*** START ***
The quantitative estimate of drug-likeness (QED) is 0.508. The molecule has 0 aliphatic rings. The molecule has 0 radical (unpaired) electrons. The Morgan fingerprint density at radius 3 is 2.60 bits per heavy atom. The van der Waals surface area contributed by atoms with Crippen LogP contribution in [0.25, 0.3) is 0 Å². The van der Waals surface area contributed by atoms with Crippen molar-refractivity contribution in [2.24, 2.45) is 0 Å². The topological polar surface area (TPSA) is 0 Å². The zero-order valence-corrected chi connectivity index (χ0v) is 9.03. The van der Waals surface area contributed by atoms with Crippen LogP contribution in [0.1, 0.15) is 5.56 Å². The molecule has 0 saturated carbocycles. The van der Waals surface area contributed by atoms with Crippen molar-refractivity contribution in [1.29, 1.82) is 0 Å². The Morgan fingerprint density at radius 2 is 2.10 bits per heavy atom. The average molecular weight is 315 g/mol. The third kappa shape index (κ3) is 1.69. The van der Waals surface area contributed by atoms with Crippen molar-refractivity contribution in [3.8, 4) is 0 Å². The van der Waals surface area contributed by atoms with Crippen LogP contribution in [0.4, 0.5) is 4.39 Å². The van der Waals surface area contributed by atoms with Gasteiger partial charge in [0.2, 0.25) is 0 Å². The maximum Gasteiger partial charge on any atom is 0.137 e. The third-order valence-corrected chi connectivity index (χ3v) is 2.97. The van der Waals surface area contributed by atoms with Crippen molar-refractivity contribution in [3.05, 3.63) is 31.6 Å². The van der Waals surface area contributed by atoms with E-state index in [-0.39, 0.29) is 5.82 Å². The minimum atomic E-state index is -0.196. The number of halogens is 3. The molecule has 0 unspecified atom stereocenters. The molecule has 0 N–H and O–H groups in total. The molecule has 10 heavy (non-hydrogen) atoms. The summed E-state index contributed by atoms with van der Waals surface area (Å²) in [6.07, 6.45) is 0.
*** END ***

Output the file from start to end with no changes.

The quantitative estimate of drug-likeness (QED) is 0.508. The molecule has 0 aliphatic rings. The molecule has 0 radical (unpaired) electrons. The Morgan fingerprint density at radius 3 is 2.60 bits per heavy atom. The van der Waals surface area contributed by atoms with Crippen LogP contribution in [0.25, 0.3) is 0 Å². The van der Waals surface area contributed by atoms with Crippen molar-refractivity contribution in [2.24, 2.45) is 0 Å². The topological polar surface area (TPSA) is 0 Å². The zero-order valence-corrected chi connectivity index (χ0v) is 9.03. The van der Waals surface area contributed by atoms with Crippen LogP contribution in [0.1, 0.15) is 5.56 Å². The molecule has 0 saturated carbocycles. The van der Waals surface area contributed by atoms with Crippen molar-refractivity contribution in [1.29, 1.82) is 0 Å². The Morgan fingerprint density at radius 2 is 2.10 bits per heavy atom. The average molecular weight is 315 g/mol. The third kappa shape index (κ3) is 1.69. The van der Waals surface area contributed by atoms with Crippen molar-refractivity contribution in [3.8, 4) is 0 Å². The van der Waals surface area contributed by atoms with Crippen LogP contribution in [0.4, 0.5) is 4.39 Å². The van der Waals surface area contributed by atoms with Gasteiger partial charge in [0.2, 0.25) is 0 Å². The maximum Gasteiger partial charge on any atom is 0.137 e. The third-order valence-corrected chi connectivity index (χ3v) is 2.97. The van der Waals surface area contributed by atoms with Crippen molar-refractivity contribution in [3.05, 3.63) is 31.6 Å². The van der Waals surface area contributed by atoms with E-state index in [-0.39, 0.29) is 5.82 Å². The minimum atomic E-state index is -0.196. The number of halogens is 3. The molecule has 0 unspecified atom stereocenters. The molecule has 0 N–H and O–H groups in total. The molecule has 10 heavy (non-hydrogen) atoms. The summed E-state index contributed by atoms with van der Waals surface area (Å²) in [6.07, 6.45) is 0.